Bad breath an Aussie romance killer: study
Research has confirmed the long-held suspicion that bad breath is a romance killer.
According to a new study released for Dental Health Week, 26 per cent of Australians aged 18-40 have turned down a second date because their potential 'match' had bad breath.
The subject is apparently a delicate one for women, with 53 per cent of female respondents in the survey of a thousand people saying they'd be very offended if they were told they had bad breath on a date, although they would look to fix it.
By comparison, 59 per cent of men surveyed insisted they wouldn't take offence but would also aim to address it.
Forty-eight per cent of respondents overall said they wouldn't risk offending a first date by telling them they had bad breath despite it being a determining factor for a second date.
The good news, according to the study, is Australians are taking additional steps to ensure they show up for dates smelling their best.
Fifty-four per cent chew gum, 39 per cent use fragrance and 32 per cent spray or roll-on deodorant.
"While out on a date, sugar-free gum and water are both great on-the-go solutions to help wash away food debris to keep your breath fresh and boost confidence," Gold Coast dentist Matt Hedge said.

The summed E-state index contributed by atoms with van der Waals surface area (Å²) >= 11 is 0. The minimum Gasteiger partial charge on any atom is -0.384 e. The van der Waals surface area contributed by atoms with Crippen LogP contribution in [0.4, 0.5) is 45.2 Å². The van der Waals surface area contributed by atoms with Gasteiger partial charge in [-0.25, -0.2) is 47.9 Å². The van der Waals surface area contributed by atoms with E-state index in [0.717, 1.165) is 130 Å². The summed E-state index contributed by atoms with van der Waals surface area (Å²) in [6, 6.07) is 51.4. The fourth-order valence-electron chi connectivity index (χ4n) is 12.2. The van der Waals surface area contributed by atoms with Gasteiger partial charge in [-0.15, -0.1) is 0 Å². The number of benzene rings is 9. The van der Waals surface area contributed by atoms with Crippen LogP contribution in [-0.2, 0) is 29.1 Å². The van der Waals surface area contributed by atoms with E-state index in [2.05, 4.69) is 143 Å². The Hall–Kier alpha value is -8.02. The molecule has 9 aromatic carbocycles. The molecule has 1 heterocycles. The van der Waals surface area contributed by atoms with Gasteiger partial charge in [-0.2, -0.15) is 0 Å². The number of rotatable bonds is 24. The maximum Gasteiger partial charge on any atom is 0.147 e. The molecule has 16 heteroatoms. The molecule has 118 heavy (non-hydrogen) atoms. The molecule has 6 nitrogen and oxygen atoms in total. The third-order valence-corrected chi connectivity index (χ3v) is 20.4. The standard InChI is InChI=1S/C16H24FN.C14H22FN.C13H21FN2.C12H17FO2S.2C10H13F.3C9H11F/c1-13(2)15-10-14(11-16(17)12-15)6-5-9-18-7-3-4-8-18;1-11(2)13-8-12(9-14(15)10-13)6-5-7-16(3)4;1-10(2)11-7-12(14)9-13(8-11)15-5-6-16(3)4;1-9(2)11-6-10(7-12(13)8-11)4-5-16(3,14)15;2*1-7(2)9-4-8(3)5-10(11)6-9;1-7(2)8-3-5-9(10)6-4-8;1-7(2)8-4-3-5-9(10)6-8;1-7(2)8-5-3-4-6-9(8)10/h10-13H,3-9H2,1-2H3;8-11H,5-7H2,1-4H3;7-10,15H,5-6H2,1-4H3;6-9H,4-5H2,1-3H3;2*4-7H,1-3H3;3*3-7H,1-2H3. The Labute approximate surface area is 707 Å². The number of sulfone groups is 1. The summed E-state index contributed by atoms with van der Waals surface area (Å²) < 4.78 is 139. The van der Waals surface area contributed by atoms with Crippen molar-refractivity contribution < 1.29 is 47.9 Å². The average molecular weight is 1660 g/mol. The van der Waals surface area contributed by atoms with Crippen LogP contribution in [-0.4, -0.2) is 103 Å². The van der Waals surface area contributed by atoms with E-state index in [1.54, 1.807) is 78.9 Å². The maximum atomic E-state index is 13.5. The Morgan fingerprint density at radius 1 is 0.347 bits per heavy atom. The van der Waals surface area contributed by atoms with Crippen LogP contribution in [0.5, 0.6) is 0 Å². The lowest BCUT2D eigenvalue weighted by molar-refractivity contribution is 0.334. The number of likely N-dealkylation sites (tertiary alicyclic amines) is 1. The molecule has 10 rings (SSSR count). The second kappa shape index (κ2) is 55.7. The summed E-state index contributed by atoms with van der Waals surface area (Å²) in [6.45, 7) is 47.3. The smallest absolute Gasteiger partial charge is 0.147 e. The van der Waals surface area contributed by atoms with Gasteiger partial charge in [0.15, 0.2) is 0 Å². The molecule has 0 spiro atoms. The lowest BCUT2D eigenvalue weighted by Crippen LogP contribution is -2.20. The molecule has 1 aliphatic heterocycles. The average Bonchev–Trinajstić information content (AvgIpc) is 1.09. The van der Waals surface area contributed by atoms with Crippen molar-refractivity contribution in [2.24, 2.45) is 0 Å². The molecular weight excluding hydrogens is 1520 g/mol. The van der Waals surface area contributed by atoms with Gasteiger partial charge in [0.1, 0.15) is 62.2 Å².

"Scientific research has shown that chewing sugar-free gum stimulates saliva by as much as 12 times which helps to raise the pH balance in the mouth and protect the teeth from food acids produced by plaque, creating a much cleaner and healthier environment for your teeth."
Dr Hedge said a number of factors cause smelly breath, including diet and personal hygiene.
"Each time we eat or drink, bacteria produces acids that lower the pH level in our mouth," he said. "This combined with increased plaque levels can significantly increase the chance of bad breath."
On the subject of pre-first date rituals, the survey found freshening one's breath among the top ways to boost confidence.
Forty-eight per cent of respondents said they brushed or gargled before stepping out, 52 per cent made sure to shower, 39 per cent wore new clothes and 20 per cent enlisted moral support from a friend or took a drink.
A majority of respondents (57 per cent) said it was important for their partner to look after their own oral hygiene.
Bad breath was cited by 45 per cent as a reason they would put off introducing a new partner to their friends.
Dental Health Week, which starts Monday, is coordinated by the Australian Dental Association and aims to promote the significance of maintaining good oral health.
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